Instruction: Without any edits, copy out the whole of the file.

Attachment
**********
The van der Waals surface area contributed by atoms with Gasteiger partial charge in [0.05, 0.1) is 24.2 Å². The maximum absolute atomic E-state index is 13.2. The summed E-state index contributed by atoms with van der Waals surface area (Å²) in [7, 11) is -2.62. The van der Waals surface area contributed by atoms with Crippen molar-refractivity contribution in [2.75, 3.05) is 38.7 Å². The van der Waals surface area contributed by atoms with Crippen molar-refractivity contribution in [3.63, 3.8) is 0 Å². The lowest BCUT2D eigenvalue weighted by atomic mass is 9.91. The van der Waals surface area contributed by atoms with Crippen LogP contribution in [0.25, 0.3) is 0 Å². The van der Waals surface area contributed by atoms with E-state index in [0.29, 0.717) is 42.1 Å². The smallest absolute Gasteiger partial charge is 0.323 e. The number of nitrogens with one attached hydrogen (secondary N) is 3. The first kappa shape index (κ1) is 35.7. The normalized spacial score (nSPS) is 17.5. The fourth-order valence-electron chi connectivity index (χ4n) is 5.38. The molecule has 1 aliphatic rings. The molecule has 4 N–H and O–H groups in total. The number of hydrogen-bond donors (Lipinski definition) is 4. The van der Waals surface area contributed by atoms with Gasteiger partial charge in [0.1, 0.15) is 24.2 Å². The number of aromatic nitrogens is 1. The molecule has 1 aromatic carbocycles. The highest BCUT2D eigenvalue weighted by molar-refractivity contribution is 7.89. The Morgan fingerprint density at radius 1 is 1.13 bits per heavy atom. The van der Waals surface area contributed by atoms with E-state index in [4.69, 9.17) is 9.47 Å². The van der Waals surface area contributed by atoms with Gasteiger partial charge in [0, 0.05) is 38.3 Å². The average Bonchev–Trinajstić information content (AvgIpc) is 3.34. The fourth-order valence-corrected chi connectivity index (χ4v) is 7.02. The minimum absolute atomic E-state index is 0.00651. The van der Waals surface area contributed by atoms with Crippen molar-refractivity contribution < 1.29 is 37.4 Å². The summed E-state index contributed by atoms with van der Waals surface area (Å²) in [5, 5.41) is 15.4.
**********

The van der Waals surface area contributed by atoms with Gasteiger partial charge in [0.05, 0.1) is 24.2 Å². The maximum absolute atomic E-state index is 13.2. The summed E-state index contributed by atoms with van der Waals surface area (Å²) in [7, 11) is -2.62. The van der Waals surface area contributed by atoms with Crippen molar-refractivity contribution in [2.75, 3.05) is 38.7 Å². The van der Waals surface area contributed by atoms with Crippen molar-refractivity contribution in [3.63, 3.8) is 0 Å². The lowest BCUT2D eigenvalue weighted by atomic mass is 9.91. The van der Waals surface area contributed by atoms with Crippen LogP contribution in [0.25, 0.3) is 0 Å². The van der Waals surface area contributed by atoms with E-state index in [0.29, 0.717) is 42.1 Å². The smallest absolute Gasteiger partial charge is 0.323 e. The number of nitrogens with one attached hydrogen (secondary N) is 3. The first kappa shape index (κ1) is 35.7. The normalized spacial score (nSPS) is 17.5. The fourth-order valence-electron chi connectivity index (χ4n) is 5.38. The molecule has 1 aliphatic rings. The molecule has 4 N–H and O–H groups in total. The number of hydrogen-bond donors (Lipinski definition) is 4. The van der Waals surface area contributed by atoms with Gasteiger partial charge in [0.1, 0.15) is 24.2 Å². The number of aromatic nitrogens is 1. The molecule has 1 aromatic carbocycles. The highest BCUT2D eigenvalue weighted by molar-refractivity contribution is 7.89. The Morgan fingerprint density at radius 1 is 1.13 bits per heavy atom. The van der Waals surface area contributed by atoms with E-state index in [4.69, 9.17) is 9.47 Å². The van der Waals surface area contributed by atoms with Gasteiger partial charge in [0, 0.05) is 38.3 Å². The average Bonchev–Trinajstić information content (AvgIpc) is 3.34. The fourth-order valence-corrected chi connectivity index (χ4v) is 7.02. The minimum absolute atomic E-state index is 0.00651. The van der Waals surface area contributed by atoms with Crippen molar-refractivity contribution < 1.29 is 37.4 Å². The summed E-state index contributed by atoms with van der Waals surface area (Å²) in [5, 5.41) is 15.4.